So a very special project, not a project that generates on a continuous basis. Again, this is simply a backup generation project, which is essentially subsidized by the Colombian government in terms of a flat tariff to be always on standby, and then the capacity to generate when required to dispatch.

Aside from that project, we're also looking now at another project, more of a project towards continuous electrical dispatch. There've been number of factors influencing electrical generation in Colombia, most importantly the failure to enter into generation of the Hidroituango hydroelectric project in December of last year, which has now been delayed until 2022 or 2024. So there is a perceived shortfall in electrical generation capacity going forward, given that electrical demand has been increasing at 3% to 4% per year here recently as the economy expands.

So one way that we see of commercializing some of our reserves that cannot be commercialized due to the lack of pipeline transportation is to construct the thermal power plant's inner gas fields essentially and generate electricity and dispatch it.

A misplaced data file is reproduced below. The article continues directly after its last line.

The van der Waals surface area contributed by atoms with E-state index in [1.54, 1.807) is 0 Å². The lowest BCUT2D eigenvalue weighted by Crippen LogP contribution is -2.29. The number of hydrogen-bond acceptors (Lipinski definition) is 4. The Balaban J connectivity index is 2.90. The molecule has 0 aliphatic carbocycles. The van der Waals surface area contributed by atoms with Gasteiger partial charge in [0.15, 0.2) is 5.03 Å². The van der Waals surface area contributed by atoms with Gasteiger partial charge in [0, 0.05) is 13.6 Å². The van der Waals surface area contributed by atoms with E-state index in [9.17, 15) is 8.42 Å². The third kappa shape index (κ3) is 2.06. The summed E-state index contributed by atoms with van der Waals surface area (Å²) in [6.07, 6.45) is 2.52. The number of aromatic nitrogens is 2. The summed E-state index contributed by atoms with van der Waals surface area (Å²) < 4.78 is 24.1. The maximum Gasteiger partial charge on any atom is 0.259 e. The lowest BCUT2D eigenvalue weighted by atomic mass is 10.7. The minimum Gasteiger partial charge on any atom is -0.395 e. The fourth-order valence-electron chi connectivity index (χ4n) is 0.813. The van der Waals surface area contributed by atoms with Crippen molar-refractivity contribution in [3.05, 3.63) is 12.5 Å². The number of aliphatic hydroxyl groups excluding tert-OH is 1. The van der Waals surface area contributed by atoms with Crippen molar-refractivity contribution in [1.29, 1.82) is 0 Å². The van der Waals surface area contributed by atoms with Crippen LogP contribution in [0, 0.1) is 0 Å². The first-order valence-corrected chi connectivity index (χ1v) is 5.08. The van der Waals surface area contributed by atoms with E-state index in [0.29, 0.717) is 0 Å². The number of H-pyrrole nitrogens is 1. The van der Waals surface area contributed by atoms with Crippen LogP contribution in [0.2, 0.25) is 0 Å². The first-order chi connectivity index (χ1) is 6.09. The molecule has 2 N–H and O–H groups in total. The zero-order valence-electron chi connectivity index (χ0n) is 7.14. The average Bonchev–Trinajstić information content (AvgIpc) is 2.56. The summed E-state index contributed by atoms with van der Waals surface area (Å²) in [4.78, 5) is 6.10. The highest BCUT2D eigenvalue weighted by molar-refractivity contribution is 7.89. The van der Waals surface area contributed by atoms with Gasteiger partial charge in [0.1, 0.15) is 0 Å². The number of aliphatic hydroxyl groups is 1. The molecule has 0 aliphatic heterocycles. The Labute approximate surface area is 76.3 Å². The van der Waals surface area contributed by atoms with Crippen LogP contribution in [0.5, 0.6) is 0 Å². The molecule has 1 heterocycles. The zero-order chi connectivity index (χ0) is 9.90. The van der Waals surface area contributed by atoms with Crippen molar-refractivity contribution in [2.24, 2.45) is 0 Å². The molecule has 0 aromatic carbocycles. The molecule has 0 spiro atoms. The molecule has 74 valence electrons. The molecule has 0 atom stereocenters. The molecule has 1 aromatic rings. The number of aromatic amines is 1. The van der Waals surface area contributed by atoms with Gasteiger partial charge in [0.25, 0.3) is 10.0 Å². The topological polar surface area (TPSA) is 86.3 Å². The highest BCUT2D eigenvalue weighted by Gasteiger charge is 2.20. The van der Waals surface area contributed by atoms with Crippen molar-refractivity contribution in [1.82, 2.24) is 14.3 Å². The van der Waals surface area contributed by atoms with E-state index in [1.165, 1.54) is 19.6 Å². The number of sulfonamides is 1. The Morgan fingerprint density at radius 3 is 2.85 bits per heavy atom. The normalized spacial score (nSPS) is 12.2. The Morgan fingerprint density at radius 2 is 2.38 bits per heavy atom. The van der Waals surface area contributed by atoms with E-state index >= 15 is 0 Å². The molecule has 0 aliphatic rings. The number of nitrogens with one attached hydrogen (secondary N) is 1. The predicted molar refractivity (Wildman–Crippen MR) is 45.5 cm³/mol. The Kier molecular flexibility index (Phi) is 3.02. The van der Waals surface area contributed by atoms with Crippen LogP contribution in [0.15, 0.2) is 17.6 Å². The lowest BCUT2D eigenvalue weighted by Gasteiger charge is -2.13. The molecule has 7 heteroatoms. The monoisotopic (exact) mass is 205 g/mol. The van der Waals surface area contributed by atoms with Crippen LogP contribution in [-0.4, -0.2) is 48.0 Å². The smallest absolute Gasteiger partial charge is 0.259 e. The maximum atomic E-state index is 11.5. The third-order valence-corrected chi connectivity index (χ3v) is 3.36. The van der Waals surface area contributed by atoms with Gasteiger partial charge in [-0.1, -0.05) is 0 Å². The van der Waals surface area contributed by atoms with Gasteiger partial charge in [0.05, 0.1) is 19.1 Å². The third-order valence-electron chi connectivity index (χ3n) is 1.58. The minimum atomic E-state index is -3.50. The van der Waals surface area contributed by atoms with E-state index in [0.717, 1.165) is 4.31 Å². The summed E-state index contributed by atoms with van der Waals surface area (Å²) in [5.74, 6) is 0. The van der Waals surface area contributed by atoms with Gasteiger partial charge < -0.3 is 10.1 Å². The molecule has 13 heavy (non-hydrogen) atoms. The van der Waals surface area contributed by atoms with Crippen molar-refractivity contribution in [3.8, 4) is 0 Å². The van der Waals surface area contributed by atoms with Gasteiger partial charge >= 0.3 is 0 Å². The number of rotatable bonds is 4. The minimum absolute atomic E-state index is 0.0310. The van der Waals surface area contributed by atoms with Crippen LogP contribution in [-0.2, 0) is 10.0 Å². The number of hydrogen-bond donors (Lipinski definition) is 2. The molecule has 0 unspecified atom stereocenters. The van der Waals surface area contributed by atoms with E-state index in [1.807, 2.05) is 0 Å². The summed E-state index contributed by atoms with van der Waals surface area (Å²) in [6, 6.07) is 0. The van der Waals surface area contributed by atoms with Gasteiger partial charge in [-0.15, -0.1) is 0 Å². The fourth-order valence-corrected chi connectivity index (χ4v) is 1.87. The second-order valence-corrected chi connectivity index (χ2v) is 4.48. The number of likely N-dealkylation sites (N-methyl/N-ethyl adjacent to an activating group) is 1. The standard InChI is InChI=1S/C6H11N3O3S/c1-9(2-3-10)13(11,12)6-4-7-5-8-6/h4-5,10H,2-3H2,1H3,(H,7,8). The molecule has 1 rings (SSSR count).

This, of course, has many advantages. It helps us commercialize our gas in that we do not require a pipeline. The cost of electricity is an interesting component to analyze. It is a very heavily regulated market in Colombia, and we're currently analyzing this type of a project, both from the perspective of the current regulation as well as potential partners to invest with us in this project, and then of course consumers or clients that we can sell electricity to in -- via the national grid.

So it's really in its early phase here. We basically started a study of the regulatory environment and have started preliminary discussions with potential clients as well as consortium members. So I think that's a pretty a fulsome answer with respect to our entrance into the electrical generation side of commercializing gas and what our future plans might look like going forward.

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Operator [9]